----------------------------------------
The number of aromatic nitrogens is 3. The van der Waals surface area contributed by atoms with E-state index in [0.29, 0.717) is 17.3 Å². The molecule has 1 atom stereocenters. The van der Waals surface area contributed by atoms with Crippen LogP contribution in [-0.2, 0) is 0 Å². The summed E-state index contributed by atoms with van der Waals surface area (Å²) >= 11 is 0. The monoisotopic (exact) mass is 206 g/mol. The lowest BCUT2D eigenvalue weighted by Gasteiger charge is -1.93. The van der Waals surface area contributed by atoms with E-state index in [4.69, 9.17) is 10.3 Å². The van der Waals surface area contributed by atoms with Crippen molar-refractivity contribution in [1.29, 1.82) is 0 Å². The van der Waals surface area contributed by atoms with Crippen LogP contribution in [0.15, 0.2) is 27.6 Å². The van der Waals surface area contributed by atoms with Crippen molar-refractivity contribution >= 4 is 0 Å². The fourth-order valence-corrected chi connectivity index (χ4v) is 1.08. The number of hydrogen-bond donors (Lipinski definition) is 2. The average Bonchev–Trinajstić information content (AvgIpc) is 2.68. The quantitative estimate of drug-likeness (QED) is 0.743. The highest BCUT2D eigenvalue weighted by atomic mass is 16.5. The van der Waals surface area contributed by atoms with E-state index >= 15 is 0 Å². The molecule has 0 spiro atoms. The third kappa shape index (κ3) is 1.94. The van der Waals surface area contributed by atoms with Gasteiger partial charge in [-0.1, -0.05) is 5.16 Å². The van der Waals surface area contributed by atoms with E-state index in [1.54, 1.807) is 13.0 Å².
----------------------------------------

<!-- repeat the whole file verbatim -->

The number of aromatic nitrogens is 3. The van der Waals surface area contributed by atoms with E-state index in [0.29, 0.717) is 17.3 Å². The molecule has 1 atom stereocenters. The van der Waals surface area contributed by atoms with Crippen LogP contribution in [-0.2, 0) is 0 Å². The summed E-state index contributed by atoms with van der Waals surface area (Å²) >= 11 is 0. The monoisotopic (exact) mass is 206 g/mol. The lowest BCUT2D eigenvalue weighted by Gasteiger charge is -1.93. The van der Waals surface area contributed by atoms with E-state index in [4.69, 9.17) is 10.3 Å². The van der Waals surface area contributed by atoms with Crippen molar-refractivity contribution in [1.29, 1.82) is 0 Å². The van der Waals surface area contributed by atoms with Crippen LogP contribution in [0.15, 0.2) is 27.6 Å². The van der Waals surface area contributed by atoms with Crippen molar-refractivity contribution >= 4 is 0 Å². The fourth-order valence-corrected chi connectivity index (χ4v) is 1.08. The number of hydrogen-bond donors (Lipinski definition) is 2. The average Bonchev–Trinajstić information content (AvgIpc) is 2.68. The quantitative estimate of drug-likeness (QED) is 0.743. The highest BCUT2D eigenvalue weighted by atomic mass is 16.5. The van der Waals surface area contributed by atoms with E-state index >= 15 is 0 Å². The molecule has 0 spiro atoms. The third kappa shape index (κ3) is 1.94. The van der Waals surface area contributed by atoms with Gasteiger partial charge in [-0.1, -0.05) is 5.16 Å². The van der Waals surface area contributed by atoms with E-state index in [1.54, 1.807) is 13.0 Å².